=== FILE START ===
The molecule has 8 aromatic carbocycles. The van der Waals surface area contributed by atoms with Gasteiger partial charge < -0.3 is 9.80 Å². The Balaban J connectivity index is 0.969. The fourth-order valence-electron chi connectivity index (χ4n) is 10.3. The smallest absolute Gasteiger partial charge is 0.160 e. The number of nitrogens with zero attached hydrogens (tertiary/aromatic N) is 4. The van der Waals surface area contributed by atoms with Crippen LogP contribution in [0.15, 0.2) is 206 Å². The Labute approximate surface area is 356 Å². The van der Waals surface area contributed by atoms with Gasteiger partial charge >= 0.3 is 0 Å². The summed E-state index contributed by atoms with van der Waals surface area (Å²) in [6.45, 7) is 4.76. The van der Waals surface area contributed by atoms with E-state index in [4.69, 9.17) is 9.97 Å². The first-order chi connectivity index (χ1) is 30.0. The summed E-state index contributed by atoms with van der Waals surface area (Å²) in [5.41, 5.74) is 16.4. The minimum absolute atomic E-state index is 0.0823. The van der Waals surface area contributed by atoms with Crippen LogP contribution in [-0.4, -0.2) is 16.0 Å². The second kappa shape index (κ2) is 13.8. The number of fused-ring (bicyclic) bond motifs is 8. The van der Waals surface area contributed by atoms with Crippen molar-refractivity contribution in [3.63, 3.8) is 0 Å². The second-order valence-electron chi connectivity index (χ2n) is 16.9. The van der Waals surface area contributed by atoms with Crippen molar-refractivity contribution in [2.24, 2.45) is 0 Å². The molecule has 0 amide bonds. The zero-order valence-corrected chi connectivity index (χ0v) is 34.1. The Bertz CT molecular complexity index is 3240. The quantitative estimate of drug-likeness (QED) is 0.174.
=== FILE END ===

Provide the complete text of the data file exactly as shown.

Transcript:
The molecule has 8 aromatic carbocycles. The van der Waals surface area contributed by atoms with Gasteiger partial charge < -0.3 is 9.80 Å². The Balaban J connectivity index is 0.969. The fourth-order valence-electron chi connectivity index (χ4n) is 10.3. The smallest absolute Gasteiger partial charge is 0.160 e. The number of nitrogens with zero attached hydrogens (tertiary/aromatic N) is 4. The van der Waals surface area contributed by atoms with Crippen LogP contribution in [0.15, 0.2) is 206 Å². The Labute approximate surface area is 356 Å². The van der Waals surface area contributed by atoms with Gasteiger partial charge >= 0.3 is 0 Å². The summed E-state index contributed by atoms with van der Waals surface area (Å²) in [6.45, 7) is 4.76. The van der Waals surface area contributed by atoms with E-state index in [4.69, 9.17) is 9.97 Å². The first-order chi connectivity index (χ1) is 30.0. The summed E-state index contributed by atoms with van der Waals surface area (Å²) in [5.41, 5.74) is 16.4. The minimum absolute atomic E-state index is 0.0823. The van der Waals surface area contributed by atoms with Crippen LogP contribution in [-0.4, -0.2) is 16.0 Å². The second kappa shape index (κ2) is 13.8. The number of fused-ring (bicyclic) bond motifs is 8. The van der Waals surface area contributed by atoms with Crippen molar-refractivity contribution in [3.63, 3.8) is 0 Å². The second-order valence-electron chi connectivity index (χ2n) is 16.9. The van der Waals surface area contributed by atoms with Crippen molar-refractivity contribution in [2.24, 2.45) is 0 Å². The molecule has 0 amide bonds. The zero-order valence-corrected chi connectivity index (χ0v) is 34.1. The Bertz CT molecular complexity index is 3240. The quantitative estimate of drug-likeness (QED) is 0.174.